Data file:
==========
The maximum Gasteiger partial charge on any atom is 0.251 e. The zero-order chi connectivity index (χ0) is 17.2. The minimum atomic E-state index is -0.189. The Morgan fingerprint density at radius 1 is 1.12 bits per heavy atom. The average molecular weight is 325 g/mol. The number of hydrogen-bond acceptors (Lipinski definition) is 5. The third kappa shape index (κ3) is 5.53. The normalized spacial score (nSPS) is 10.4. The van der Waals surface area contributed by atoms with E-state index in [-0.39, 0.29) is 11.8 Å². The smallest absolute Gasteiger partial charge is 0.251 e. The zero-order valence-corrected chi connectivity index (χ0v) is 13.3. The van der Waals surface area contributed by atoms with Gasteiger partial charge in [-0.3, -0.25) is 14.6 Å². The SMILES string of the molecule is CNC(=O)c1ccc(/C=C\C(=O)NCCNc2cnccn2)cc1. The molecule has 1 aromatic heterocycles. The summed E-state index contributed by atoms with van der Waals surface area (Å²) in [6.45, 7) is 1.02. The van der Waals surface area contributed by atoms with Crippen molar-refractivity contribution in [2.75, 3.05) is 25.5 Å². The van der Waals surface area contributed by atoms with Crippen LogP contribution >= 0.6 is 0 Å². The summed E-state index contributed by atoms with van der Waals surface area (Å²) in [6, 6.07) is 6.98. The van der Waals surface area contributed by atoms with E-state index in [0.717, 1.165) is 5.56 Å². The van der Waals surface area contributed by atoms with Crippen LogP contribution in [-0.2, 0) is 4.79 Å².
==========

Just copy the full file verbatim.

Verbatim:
The maximum Gasteiger partial charge on any atom is 0.251 e. The zero-order chi connectivity index (χ0) is 17.2. The minimum atomic E-state index is -0.189. The Morgan fingerprint density at radius 1 is 1.12 bits per heavy atom. The average molecular weight is 325 g/mol. The number of hydrogen-bond acceptors (Lipinski definition) is 5. The third kappa shape index (κ3) is 5.53. The normalized spacial score (nSPS) is 10.4. The van der Waals surface area contributed by atoms with E-state index in [-0.39, 0.29) is 11.8 Å². The smallest absolute Gasteiger partial charge is 0.251 e. The zero-order valence-corrected chi connectivity index (χ0v) is 13.3. The van der Waals surface area contributed by atoms with Gasteiger partial charge in [-0.3, -0.25) is 14.6 Å². The SMILES string of the molecule is CNC(=O)c1ccc(/C=C\C(=O)NCCNc2cnccn2)cc1. The molecule has 1 aromatic heterocycles. The summed E-state index contributed by atoms with van der Waals surface area (Å²) in [6.45, 7) is 1.02. The van der Waals surface area contributed by atoms with Crippen molar-refractivity contribution in [2.75, 3.05) is 25.5 Å². The van der Waals surface area contributed by atoms with Crippen LogP contribution >= 0.6 is 0 Å². The summed E-state index contributed by atoms with van der Waals surface area (Å²) in [6, 6.07) is 6.98. The van der Waals surface area contributed by atoms with E-state index in [0.717, 1.165) is 5.56 Å². The van der Waals surface area contributed by atoms with Crippen LogP contribution in [-0.2, 0) is 4.79 Å².